Deficit may mean end for band, languages

Stephanie Chen

Band and foreign language programs may be cut in Evanston elementary and middle schools in order to make up for an anticipated $2 million budget deficit.

Members of the Evanston/Skokie School District 65 board said Monday that they would discuss proposals later in the week, one of which could eliminate the in-school fourth- and fifth-grade band programs and middle school foreign language classes.

More than 40 faculty members, teachers, parents and community members applauded Monday night as Oakton Elementary School band teacher Margaret Philbrick expressed her frustration with the proposal.

“You’re disenfranchising the students and parents of Evanston that are paying high taxes for a mediocre program,” Philbrick said.

The proposal would make in-school instrumental classes, which serve 725 fourth- and fifth-graders, into an after-school activity, Philbrick said. This would mean that eight full-time and four part-time music teachers would lose their jobs.

School board President Mary Rita Luecke said the board has not yet decided how to handle the estimated $2 million deficit for the 2004-05 fiscal year. In March the district sent letters to 70 teachers and social workers whose jobs may be cut for budget reasons.

Proposed cuts will be considered during a public forum at the Finance Committee meeting on Thursday at 6:30 p.m. at the Joseph E. Hill Education Center, 1500 McDaniel Ave.

“We just need to think as creatively as we can on ways we can cut the budget,” Luecke said.

Teachers are tired of hearing rumors about which programs would be cut without clear answers, said Gail Kelly, a Haven Middle School family and consumer science teacher, whose program may be cut.

“Once the class is gone, practically, it will never return,” Kelly said. “Every student has the right to a well-rounded education.”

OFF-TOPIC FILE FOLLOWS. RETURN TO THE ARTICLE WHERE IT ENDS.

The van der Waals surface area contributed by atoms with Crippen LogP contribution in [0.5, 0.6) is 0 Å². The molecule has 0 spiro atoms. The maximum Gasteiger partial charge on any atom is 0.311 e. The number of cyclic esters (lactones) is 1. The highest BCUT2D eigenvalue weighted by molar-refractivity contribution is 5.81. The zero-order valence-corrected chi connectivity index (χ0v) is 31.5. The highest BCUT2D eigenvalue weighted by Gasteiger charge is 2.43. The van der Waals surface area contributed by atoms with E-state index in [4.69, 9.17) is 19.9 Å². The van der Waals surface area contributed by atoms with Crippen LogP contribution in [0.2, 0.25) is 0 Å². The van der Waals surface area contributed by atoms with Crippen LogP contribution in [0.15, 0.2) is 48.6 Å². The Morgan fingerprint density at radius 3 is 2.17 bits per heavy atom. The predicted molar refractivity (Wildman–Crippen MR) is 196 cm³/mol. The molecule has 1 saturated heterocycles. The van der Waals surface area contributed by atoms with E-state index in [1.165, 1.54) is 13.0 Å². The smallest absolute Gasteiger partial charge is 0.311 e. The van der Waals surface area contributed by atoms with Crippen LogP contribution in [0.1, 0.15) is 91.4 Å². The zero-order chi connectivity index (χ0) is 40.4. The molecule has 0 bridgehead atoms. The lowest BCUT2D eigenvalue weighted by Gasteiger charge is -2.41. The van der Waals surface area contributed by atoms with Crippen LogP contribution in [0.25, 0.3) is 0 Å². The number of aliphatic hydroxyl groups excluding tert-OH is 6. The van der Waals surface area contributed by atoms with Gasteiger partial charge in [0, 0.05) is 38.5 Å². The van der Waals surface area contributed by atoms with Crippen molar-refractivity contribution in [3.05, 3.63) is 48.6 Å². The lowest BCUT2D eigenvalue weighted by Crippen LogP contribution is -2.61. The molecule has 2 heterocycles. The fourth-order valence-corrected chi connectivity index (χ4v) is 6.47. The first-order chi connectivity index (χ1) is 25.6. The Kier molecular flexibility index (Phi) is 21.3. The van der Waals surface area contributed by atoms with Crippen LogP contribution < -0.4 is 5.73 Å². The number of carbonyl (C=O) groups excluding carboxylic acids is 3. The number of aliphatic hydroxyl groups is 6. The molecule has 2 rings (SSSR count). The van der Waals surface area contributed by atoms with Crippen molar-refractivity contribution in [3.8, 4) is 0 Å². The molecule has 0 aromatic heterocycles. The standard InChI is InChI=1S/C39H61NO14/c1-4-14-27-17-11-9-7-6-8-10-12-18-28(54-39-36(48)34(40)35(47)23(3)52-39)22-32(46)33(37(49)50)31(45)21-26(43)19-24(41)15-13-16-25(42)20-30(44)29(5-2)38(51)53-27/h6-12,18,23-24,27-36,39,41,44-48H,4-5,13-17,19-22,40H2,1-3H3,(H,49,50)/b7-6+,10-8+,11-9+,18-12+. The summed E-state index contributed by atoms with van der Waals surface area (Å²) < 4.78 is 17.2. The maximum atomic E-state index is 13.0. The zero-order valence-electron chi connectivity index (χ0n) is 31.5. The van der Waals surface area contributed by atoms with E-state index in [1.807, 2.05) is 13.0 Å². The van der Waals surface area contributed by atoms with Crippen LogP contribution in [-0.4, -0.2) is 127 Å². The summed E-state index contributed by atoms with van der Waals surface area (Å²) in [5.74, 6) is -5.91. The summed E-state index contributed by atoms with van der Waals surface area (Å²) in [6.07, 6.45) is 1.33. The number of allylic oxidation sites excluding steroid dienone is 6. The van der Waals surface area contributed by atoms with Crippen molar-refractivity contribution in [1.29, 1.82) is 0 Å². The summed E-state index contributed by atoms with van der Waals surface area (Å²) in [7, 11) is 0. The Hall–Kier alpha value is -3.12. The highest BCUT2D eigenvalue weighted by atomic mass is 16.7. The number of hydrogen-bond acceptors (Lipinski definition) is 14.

If the instrumental music program becomes an after-school activity, students will be less likely to participate, said Teresa Morris, a fourth grade teacher at Dodge Elementary School. The current program runs once a week for 30 minutes.

Philbrick added that students who have conflicting after-school activities or who can’t afford private lessons might not participate.

At the middle school level, teachers also protested the idea of cutting foreign language. Clare Delgado, a foreign language teacher at Evanston Township High School and parent of two children in D65, said ETHS’ language program would suffer if students did not have a background from middle school.

“This only exacerbates the haves and have-nots,” she said.

Delgado said other area schools are adding foreign languages at the elementary school levels, while Evanston is considering cuts.

Patricia Plunkett, a teacher in D65, said the board should be making administrative cuts instead of eliminating teachers.

“We are paying a ridiculous amount of money for administrators,” she said. “I don’t see how they can suggest teachers’ cuts without taking a big pay cut themselves.”

But Luecke said administrative spending in D65 is lower than in most area schools. She said the district will need to find other ways to keep the budget in line with the expenses.

School board member Mary Erickson said the upcoming cuts will not be easy because all the programs are valuable.

“We have a longer way to go than we thought with the cuts,” she said.

Also at the meeting Monday, the board voted to set aside 20 percent of kindergarten admissions to Timber Ridge School — a magnet school — for students who live nearby.